Monday, June 16, 2014


Talk about long overdue!  We're sorry we have not been more communicative on the blog as of late.  So many things got in the way this spring with Record Store Day 2014 (Thanks very much to our supporters!) and a full release schedule that seemed never-ending, and now summer is here!  Kids may just be getting out of school, but they'll be going back in about 8 or 9 weeks (not that long, really), and the fall release schedule begins heating up.  Since we were approaching Midpoint 2014, we thought it was a good time to take a look back and reflect on our favorite records of 2014 up to now.

It's been an odd year in some ways, with a certain hangover of big releases from last year (Arcade Fire, Arctic Monkeys, etc.), and some big releases this year that got a lot of buzz, but maybe haven't captured that rabid fandom those others have.  There have been releases from heavy hitters like Beck, Black Keys, Jack White, Coldplay, Neil Young, the Roots, and Bruce Springsteen, that have all had varying degrees of success.  Some say Coldplay was too soft, Springsteen too hard, with Beck being just right if you wanted a Sunday morning record from him.  In any event, we heard a boatload of things we liked, even if they did not all go on to become platinum sellers (What does these days anyhow?).  So many of these were SO good, we think you may want to reassess whether or not you need them in your collection. DO  (We always suggest vinyl but CD would work too).  Now that we've strung you along, here is our latest set of records to revel in, and always remember to support the artists buy purchasing their music...that way they can make more:

1) LANA DEL REY--Ultraviolence
Whether or not you buy into Lizzie as Lana could be a deciding factor for you, but Ultraviolence is quite possibly the album that will solidify her talent as the real deal, regardless of what you think of the persona. Ultraviolence plays like the older, darker sister to 2011's Born to Die, and a good comparison would be the Cure's Kiss Me Kiss Me Kiss Me as Born to Die and Disintegration as Ultraviolence...It's that much darker, heavier, murkier, and bleaker, mostly due to Dan Auerbach's (Black Keys) production.  He manages to bring these songs haunted arrangements to frame her ghostly vocals around while giving her a more mature palate to draw from.  Whether fractured and frail ("Sad Girl") or tortured and possessed ("Money Power Glory"), there is a certain despair that exists in these songs that was not present in her past work to this extent.  Fortunately the mood changes with songs like "West Coast", which sits nicely in the middle of the record as a great single with a shuffling beat and time change featuring a guitar-line quote from the Beatles' "And I Love Her", making the song all the more nostalgic and poignant.  An even bigger musical debt falls to "Old Money", which almost directly lifts the Love Theme from "Romeo & Juliet" ("A Time for Us" by Nino Rota), that brings on the heavy Godfather vibes (anyone for pasta?).  It's an ingenious thing to do, but without the chanteuse to pull it off, it would be much less.  (Imagine Jennifer Lopez or Britney Spears performing this song--cringeworthy!)  Song titles like "Cruel World", "Pretty When You Cry", and "F**ked My Way Up to the Top" really say it all, like Eminem by way of Billie Holiday.  I can see David Lynch calling her up shortly for a cameo, guest appearance, or theme song...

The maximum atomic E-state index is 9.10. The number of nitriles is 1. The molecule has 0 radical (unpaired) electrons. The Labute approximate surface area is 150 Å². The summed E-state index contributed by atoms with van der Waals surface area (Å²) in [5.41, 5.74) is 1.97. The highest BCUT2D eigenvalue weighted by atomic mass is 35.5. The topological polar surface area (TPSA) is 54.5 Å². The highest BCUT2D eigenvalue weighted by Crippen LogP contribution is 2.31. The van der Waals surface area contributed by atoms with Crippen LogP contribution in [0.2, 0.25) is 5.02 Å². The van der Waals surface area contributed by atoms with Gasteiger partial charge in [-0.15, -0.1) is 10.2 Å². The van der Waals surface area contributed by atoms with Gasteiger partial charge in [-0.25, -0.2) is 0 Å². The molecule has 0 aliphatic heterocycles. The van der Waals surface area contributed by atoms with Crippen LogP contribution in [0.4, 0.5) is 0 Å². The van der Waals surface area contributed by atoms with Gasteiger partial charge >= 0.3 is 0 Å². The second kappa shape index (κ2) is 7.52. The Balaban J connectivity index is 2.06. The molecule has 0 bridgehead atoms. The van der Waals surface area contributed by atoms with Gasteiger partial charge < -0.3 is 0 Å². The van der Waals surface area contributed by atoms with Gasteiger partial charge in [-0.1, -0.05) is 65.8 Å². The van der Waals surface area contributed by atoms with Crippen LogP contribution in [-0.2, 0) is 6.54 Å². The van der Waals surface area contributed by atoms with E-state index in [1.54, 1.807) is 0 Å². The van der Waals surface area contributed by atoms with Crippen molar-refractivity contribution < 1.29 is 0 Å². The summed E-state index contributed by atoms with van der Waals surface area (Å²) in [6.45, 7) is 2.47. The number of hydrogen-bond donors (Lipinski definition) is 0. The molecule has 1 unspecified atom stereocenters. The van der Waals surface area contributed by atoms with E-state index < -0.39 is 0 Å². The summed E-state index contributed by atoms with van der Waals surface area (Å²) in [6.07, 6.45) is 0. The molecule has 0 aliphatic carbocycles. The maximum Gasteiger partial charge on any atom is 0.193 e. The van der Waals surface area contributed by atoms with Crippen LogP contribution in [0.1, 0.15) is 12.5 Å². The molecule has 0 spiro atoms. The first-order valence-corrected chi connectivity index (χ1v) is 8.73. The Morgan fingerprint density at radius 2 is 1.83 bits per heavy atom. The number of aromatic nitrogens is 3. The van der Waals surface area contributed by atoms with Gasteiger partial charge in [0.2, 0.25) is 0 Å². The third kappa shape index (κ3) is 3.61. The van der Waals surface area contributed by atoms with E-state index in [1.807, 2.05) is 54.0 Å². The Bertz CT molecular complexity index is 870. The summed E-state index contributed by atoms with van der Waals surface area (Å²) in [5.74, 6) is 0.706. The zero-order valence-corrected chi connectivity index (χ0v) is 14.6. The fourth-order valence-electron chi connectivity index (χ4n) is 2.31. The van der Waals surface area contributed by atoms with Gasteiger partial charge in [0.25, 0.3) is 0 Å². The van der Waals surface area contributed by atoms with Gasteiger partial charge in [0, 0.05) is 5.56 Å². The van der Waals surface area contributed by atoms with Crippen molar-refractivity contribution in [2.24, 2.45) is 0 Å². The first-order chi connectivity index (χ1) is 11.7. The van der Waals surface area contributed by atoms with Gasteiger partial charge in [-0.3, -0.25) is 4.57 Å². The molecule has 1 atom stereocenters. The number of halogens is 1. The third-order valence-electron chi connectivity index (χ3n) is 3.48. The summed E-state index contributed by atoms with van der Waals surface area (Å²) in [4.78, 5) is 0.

As much as I have talked this record, people seem rather reluctant to embrace it.  My goal is not to oversell, my goal is to spread positivity when I feel strongly about something.  I feel strongly about this.  It's sort of derivative and like Belle and Sebastian without the Scottish emotional baggage, but it features some really top-notch alt-pop songwriting and arrangements, and there is something so carefree infused in the jangle that would make even Morrissey happy.

One of the best bands from Baltimore that isn't Beach House, Samuel T. Herring has not only mastered the art of duck-and-cover dance moves, he has also mastered some pretty great songwriting.  Singles, produced by Chris Coady, takes their sound to elevated levels, yet finds a balance to retain some of their quirkier and edgier material.  A song like "Fall From Grace" goes full throttle when Herring wants to stress how deeply he feels about something.  It's like technopop voiced by a black metal singer, and the fact that Herring has this ability to shift his tone is remarkable.  This should be just the beginning of a big new career for them, and shows how to make fans of metal, mainstream, and hipster all happy about something simultaneously.

4) WILD BEASTS--Present Tense

5) THESE NEW PURITANS--Field of Reeds

6) SUN KIL MOON--Benji


8) THE HORRORS--Luminous

9) TEMPLES--Sun Structures

10) BECK--Morning Phase

11) KAISER CHIEFS--Education, Education & War
12) JOHN HARLE & MARC ALMOND--The Tyburn Tree
13) NEIL FINN--Dizzy Heights
14) KYLIE MINOGUE--Kiss Me Once
15) ST. VINCENT--St. Vincent
16) BRIAN ENO & KARL HYDE--Someday World
17) WYE OAK--Shriek
18) WAR ON DRUGS--Lost in the Dream
19) SWANS--To Be Kind
20) LILY ALLEN--Sheezus
21) DRIVE-BY TRUCKERS--English Oceans
22) BLACK KEYS--Turn Blue
23) LYKKE LI--I Never Learn
24) JACK WHITE--Lazaretto
25) FIRST AID KIT--Stay Gold
26) ECHO & THE BUNNYMEN--Meteorites
27) BROKEN BELLS--After the Disco
28) TOY--Join the Dots
29) REAL ESTATE--Atlas
30) BOB MOULD--Beauty & Ruin

Roll on, 2014!